Hong Kong seeks property tycoons' help to house Covid-19 patients

Hong Kong has a total of 80,000 hotel rooms and 11,500 rooms currently allocated for traveller quarantine across 40 hotels. PHOTO: REUTERS

HONG KONG (BLOOMBERG) - Hong Kong's leader Carrie Lam asked major property developers to find 10,000 hotel rooms for isolating people who test positive for Covid-19 as the city's biggest outbreak yet challenges its zero-tolerance approach to the virus.

On a video call on Wednesday (Feb 16), Lam urged members of the Real Estate Developers' Association to make available hotels with at least 200 rooms to house preliminary positive patients, mostly with minor Covid-19 symptoms, according to a person familiar with the talks, who asked not to be identified because the information is private.

Members at the meeting agreed to review and identify suitable properties, the association said in a statement. Hong Kong's major developers are all members of the group, including CK Asset Holdings, part of billionaire Li Ka-shing's empire, and New World Development.

A spokeswoman for Sun Hung Kai Properties, Hong Kong's largest developer, said the group has been in active talks with the government on using some hotels for patients with mild or no symptoms and would "very much like to make its contribution". The company is assessing its properties to ensure they meet safety and hygiene requirements, she said.

W Hong Kong, the Ritz-Carlton and Four Seasons are among hotels in the city operated by Sun Hung Kai. A New World spokeswoman said the company is studying the possibility of using its hotels for isolation and will fully support the government.

A government representative didn't immediately respond to a request for comment. As part of its "zero-Covid-19" strategy, Hong Kong is still trying to separate all infected people and their close contacts from the wider community, despite the strain that has placed on hospitals and other resources. While confirmed cases climbed to 4,285 on Wednesday, just 17 were critical.

After months of very few infections, Omicron shattered Hong Kong's virus-free idyll and caught authorities unprepared. The variant is more transmissible than previous strains, raising questions over how much longer the city can stick to a policy that targets elimination of the virus, in line with mainland China, especially as other parts of the world seek to live with Covid-19.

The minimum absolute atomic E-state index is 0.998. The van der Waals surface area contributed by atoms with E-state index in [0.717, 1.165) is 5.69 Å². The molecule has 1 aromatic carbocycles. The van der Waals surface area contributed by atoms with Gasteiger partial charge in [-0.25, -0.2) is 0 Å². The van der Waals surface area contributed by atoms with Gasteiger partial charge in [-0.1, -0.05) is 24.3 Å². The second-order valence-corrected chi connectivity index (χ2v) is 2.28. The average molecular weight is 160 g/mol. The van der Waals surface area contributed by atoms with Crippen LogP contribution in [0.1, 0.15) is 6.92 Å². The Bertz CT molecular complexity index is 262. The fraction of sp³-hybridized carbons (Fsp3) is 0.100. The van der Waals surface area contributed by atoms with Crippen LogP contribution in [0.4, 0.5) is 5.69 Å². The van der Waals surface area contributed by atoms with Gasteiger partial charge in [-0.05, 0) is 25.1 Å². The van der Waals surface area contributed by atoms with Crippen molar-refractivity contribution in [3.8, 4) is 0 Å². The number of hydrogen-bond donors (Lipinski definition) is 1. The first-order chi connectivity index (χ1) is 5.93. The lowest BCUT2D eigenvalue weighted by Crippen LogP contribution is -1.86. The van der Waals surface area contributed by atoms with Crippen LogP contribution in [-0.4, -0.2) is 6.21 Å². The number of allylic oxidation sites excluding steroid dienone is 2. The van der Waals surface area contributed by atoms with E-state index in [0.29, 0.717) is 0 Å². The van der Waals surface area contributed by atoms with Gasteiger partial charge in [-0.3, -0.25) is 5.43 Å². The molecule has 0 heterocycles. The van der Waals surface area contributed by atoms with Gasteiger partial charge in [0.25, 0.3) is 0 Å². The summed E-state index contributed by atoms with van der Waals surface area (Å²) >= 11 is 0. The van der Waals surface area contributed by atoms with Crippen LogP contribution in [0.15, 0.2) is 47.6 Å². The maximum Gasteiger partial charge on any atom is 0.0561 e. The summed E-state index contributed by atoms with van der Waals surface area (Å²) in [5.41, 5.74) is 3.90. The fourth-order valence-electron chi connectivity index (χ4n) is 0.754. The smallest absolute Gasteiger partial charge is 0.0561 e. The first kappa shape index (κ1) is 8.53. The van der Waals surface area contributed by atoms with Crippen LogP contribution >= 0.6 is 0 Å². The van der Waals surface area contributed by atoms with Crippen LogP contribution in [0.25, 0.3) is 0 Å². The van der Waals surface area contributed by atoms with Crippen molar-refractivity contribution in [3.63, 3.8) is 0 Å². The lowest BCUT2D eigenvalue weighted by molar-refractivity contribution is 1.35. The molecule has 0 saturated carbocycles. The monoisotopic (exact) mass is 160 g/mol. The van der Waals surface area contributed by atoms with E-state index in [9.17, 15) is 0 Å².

Using hotels to isolate people already in Hong Kong adds another obstacle for incoming travellers struggling to find rooms to undertake the mandatory quarantine of up to two weeks required upon arrival. Travel to the once bustling aviation hub is severely restricted and flights have dwindled. A combination of existing quarantine hotels that are being used for travellers and non-quarantine hotels would be pooled together to isolate people infected with the virus, local media reported on Wednesday.

The city has a total of 80,000 hotel rooms, according to the government. Of those, 11,500 are currently allocated for traveller quarantine across 40 hotels. That is due to increase to 12,500 rooms and 44 hotels from March 1.

Lam had said on Tuesday that hoteliers needed to agree to a collective plan and that the government could use special powers to get them to assist. A CK Asset spokeswoman said the company is studying ways to support the government's anti-Covid-19 efforts. Chinachem Group said in an emailed statement that it was assessing the feasibility making its hotels available.

Dorsett Hospitality International has allocated 2,000 rooms from 5 of its 10 hotels around Hong Kong to the government for isolating local cases, said a person familiar with the matter, who declined to be identified because the information is private. The hotel operator didn't immediately respond to a request for comment.

Pressure mounted on the Lam's administration on Wednesday, with Chinese President Xi Jinping calling on officials to take "all necessary measures" to get the outbreak under control, the Wen Wei Po and Ta Kung Pao newspapers reported, without saying where they got the information.

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